The court decided the Public Utilities Board "exceeded its jurisdiction" by mandating Indigenous customers on First Nations could have a different electricity rate from other Manitobans.
The board made the order in 2018, which exempted those customers from the general rate increase that year of 3.6 per cent.
"The directive constituted the creation and implementation of general social policy, an area outside of the PUB's jurisdiction and encroaching into areas that are better suited to the federal and provincial government," says the decision, which was released Tuesday.
Hydro's appeal of the PUB's decision went to court earlier this year.
At the time, the Crown corporation acknowledged many Indigenous people on First Nations live in poverty, but it argued the Public Utilities Board was overstepping its authority in trying to address the issue by creating a new rate class.
It also argued it was against provincial law to charge different rates in different areas of the province.
The PUB, however, insisted that legislation gives it the right to decide which factors are relevant when considering electricity prices, such as social issues.
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The board had heard evidence that some customers were making "unacceptable" sacrifices to keep the lights on.
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The Assembly of Manitoba Chiefs, an intervener in the appeal, had backed the utility board's position. It said on-reserve customers are disproportionately vulnerable to rate hikes.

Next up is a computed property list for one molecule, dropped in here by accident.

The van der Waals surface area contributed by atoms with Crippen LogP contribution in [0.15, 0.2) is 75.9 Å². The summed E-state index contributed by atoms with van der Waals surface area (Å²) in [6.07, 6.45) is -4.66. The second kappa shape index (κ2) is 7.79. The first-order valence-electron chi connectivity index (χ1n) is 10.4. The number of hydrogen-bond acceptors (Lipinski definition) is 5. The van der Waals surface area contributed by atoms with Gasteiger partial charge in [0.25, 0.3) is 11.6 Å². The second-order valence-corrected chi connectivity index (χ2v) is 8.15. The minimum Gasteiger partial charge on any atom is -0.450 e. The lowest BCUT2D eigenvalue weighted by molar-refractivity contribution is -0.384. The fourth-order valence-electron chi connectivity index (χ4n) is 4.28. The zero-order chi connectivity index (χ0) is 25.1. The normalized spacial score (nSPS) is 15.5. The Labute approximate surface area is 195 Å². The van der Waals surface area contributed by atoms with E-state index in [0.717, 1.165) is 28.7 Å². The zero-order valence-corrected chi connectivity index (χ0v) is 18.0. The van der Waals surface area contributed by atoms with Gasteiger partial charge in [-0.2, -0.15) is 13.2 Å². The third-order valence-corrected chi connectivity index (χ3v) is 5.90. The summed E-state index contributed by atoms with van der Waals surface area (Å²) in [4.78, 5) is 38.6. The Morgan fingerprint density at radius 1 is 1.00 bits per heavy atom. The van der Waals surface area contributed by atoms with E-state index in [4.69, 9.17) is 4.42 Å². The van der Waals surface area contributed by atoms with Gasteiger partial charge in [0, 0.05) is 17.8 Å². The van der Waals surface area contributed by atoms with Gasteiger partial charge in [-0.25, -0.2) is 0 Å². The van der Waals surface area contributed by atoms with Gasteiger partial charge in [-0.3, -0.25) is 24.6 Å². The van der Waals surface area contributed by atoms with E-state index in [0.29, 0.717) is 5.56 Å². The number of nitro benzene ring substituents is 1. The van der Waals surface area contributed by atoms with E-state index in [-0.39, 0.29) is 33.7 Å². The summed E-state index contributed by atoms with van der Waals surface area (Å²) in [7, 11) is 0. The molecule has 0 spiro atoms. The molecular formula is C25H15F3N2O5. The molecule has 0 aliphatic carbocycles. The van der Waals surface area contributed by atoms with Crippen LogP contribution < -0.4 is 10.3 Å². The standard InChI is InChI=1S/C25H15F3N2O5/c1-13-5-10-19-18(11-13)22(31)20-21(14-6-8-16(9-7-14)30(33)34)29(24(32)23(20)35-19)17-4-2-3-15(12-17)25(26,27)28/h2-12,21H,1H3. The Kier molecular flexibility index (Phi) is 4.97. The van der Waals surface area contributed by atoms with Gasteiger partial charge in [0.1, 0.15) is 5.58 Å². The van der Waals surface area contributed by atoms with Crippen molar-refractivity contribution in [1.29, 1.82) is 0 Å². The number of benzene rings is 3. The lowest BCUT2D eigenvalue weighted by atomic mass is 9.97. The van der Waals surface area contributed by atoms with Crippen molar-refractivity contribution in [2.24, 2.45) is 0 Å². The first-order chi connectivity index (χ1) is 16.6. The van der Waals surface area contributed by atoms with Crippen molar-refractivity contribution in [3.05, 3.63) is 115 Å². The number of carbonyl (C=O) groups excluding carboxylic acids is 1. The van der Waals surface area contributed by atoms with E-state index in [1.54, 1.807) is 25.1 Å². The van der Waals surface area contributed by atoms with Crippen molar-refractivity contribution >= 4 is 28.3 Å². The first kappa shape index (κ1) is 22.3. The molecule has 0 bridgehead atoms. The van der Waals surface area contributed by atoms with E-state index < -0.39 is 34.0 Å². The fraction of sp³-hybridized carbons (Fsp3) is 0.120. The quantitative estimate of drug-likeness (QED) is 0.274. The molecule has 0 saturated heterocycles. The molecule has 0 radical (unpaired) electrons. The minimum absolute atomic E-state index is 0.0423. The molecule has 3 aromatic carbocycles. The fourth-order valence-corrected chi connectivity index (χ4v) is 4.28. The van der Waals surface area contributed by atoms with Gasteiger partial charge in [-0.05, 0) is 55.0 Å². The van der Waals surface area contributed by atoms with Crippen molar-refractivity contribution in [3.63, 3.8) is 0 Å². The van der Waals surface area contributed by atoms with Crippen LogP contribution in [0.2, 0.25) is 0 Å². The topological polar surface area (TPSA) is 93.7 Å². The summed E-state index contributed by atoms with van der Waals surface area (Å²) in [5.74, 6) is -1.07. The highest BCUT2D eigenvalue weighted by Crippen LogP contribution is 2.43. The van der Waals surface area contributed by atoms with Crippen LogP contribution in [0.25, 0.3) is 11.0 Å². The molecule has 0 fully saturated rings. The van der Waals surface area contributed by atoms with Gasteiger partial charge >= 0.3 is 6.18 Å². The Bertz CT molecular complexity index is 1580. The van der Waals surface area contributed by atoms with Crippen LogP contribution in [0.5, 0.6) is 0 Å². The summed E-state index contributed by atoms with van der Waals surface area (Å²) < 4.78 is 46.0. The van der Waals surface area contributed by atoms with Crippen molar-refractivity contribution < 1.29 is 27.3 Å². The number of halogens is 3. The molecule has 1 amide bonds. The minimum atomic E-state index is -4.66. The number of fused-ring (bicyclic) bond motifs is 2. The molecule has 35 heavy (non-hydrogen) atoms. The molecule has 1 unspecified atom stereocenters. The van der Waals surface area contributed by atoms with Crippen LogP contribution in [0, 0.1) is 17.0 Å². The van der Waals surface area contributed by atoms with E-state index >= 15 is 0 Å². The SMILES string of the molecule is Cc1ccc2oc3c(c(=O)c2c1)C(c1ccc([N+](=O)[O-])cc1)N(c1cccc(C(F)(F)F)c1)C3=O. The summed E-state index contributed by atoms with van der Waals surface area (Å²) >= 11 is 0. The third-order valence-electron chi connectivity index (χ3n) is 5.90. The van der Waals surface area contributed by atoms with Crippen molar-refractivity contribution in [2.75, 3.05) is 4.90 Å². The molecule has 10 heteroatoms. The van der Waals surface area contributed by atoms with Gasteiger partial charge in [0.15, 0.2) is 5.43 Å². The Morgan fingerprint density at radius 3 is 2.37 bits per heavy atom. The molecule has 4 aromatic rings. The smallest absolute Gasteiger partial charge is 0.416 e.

Grand Chief Arlen Dumas said Wednesday he was surprised by the court's ruling.
He argued Indigenous people are unduly excluded in the setting of electricity rates.
"I will be speaking with my federal and provincial counterparts on how we deal with this issue, because I think it's the wrong [decision]. It's heavy-handed and we need to address it."
The appeal court judges said there is past precedent for setting equal electricity rates, regardless of where customers live. Legislation to that effect was made in the early 2000s and a few years ago, the PUB recognized that geographical limitations should not be imposed on a class of customers.
Since the board's new order didn't extend the same savings to First Nations members who don't live on reserve but face similar financial circumstances, it is clear the deciding factor was geography, rather than poverty or treaty status, the judges said.
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"In my view, the PUB erred in law when it created an on-reserve class based solely on a geographic region of the province in which customers are located," the decision read.
While Manitoba Hydro objected to the PUB's order in 2018, it still devoted money to create the new customer class.
Spokesperson Bruce Owen said the utility is still studying the impact of the court's decision, but it appreciates the ruling.
"We all recognize that many people on First Nations have challenges, but our argument was solely on whether or not the PUB had the authority to create a special rate class based on where people live."
Owen added that Hydro recognizes electricity rates can be a hardship on individuals facing poverty. He said those considerations are part of the discussions the corporation has with the utilities board.